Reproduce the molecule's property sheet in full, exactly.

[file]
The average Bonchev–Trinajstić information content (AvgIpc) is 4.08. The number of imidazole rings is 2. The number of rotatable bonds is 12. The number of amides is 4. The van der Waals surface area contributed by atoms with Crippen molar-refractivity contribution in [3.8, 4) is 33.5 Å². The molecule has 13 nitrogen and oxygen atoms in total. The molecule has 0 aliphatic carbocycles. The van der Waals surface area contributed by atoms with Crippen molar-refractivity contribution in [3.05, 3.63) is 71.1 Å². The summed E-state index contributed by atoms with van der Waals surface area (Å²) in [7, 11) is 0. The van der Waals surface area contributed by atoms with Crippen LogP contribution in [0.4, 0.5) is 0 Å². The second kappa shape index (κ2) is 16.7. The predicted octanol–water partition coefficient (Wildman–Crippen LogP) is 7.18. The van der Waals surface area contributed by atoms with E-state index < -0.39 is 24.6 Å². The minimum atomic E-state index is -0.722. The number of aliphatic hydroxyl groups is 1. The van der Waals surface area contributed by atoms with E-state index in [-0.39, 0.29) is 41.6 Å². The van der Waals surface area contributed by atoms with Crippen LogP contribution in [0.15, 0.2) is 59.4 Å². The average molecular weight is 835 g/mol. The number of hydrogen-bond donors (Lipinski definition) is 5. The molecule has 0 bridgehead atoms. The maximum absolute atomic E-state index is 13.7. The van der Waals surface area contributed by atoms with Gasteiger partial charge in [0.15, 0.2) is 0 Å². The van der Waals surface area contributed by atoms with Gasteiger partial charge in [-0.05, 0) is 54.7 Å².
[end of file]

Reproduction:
The average Bonchev–Trinajstić information content (AvgIpc) is 4.08. The number of imidazole rings is 2. The number of rotatable bonds is 12. The number of amides is 4. The van der Waals surface area contributed by atoms with Crippen molar-refractivity contribution in [3.8, 4) is 33.5 Å². The molecule has 13 nitrogen and oxygen atoms in total. The molecule has 0 aliphatic carbocycles. The van der Waals surface area contributed by atoms with Crippen molar-refractivity contribution in [3.05, 3.63) is 71.1 Å². The summed E-state index contributed by atoms with van der Waals surface area (Å²) in [7, 11) is 0. The van der Waals surface area contributed by atoms with Crippen LogP contribution in [0.4, 0.5) is 0 Å². The second kappa shape index (κ2) is 16.7. The predicted octanol–water partition coefficient (Wildman–Crippen LogP) is 7.18. The van der Waals surface area contributed by atoms with E-state index < -0.39 is 24.6 Å². The minimum atomic E-state index is -0.722. The number of aliphatic hydroxyl groups is 1. The van der Waals surface area contributed by atoms with E-state index in [-0.39, 0.29) is 41.6 Å². The van der Waals surface area contributed by atoms with Crippen LogP contribution in [0.15, 0.2) is 59.4 Å². The average molecular weight is 835 g/mol. The number of hydrogen-bond donors (Lipinski definition) is 5. The molecule has 0 bridgehead atoms. The maximum absolute atomic E-state index is 13.7. The van der Waals surface area contributed by atoms with Gasteiger partial charge in [0.15, 0.2) is 0 Å². The van der Waals surface area contributed by atoms with Gasteiger partial charge in [-0.05, 0) is 54.7 Å².